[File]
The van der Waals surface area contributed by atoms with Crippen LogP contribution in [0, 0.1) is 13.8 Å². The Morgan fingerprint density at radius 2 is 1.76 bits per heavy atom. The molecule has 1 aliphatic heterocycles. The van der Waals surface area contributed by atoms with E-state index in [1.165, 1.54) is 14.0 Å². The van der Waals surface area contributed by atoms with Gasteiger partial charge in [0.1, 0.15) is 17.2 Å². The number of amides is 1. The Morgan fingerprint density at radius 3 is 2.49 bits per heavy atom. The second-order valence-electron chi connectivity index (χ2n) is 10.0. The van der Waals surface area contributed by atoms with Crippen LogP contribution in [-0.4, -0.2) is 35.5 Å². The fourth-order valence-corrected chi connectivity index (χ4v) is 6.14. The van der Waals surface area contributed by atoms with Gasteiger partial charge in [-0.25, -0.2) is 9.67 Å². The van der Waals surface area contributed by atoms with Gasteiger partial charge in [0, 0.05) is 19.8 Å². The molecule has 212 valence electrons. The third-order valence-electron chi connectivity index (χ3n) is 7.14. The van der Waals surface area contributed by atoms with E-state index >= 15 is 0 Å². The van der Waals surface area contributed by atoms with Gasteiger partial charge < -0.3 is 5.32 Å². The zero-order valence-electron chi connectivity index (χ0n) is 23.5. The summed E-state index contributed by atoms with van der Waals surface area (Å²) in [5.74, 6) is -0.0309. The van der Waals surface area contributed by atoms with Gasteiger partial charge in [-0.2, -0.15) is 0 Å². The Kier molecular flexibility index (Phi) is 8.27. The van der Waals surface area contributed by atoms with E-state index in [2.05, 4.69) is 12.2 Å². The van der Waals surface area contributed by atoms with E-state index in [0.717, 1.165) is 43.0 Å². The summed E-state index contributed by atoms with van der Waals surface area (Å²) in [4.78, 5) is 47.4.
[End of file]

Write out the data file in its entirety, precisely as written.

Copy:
The van der Waals surface area contributed by atoms with Crippen LogP contribution in [0, 0.1) is 13.8 Å². The Morgan fingerprint density at radius 2 is 1.76 bits per heavy atom. The molecule has 1 aliphatic heterocycles. The van der Waals surface area contributed by atoms with E-state index in [1.165, 1.54) is 14.0 Å². The van der Waals surface area contributed by atoms with Gasteiger partial charge in [0.1, 0.15) is 17.2 Å². The number of amides is 1. The Morgan fingerprint density at radius 3 is 2.49 bits per heavy atom. The second-order valence-electron chi connectivity index (χ2n) is 10.0. The van der Waals surface area contributed by atoms with Crippen LogP contribution in [-0.4, -0.2) is 35.5 Å². The fourth-order valence-corrected chi connectivity index (χ4v) is 6.14. The van der Waals surface area contributed by atoms with Gasteiger partial charge in [-0.25, -0.2) is 9.67 Å². The van der Waals surface area contributed by atoms with Gasteiger partial charge in [0, 0.05) is 19.8 Å². The molecule has 212 valence electrons. The third-order valence-electron chi connectivity index (χ3n) is 7.14. The van der Waals surface area contributed by atoms with E-state index >= 15 is 0 Å². The van der Waals surface area contributed by atoms with Gasteiger partial charge < -0.3 is 5.32 Å². The zero-order valence-electron chi connectivity index (χ0n) is 23.5. The summed E-state index contributed by atoms with van der Waals surface area (Å²) in [5.74, 6) is -0.0309. The van der Waals surface area contributed by atoms with Gasteiger partial charge in [-0.2, -0.15) is 0 Å². The Kier molecular flexibility index (Phi) is 8.27. The van der Waals surface area contributed by atoms with E-state index in [2.05, 4.69) is 12.2 Å². The van der Waals surface area contributed by atoms with E-state index in [0.717, 1.165) is 43.0 Å². The summed E-state index contributed by atoms with van der Waals surface area (Å²) in [4.78, 5) is 47.4.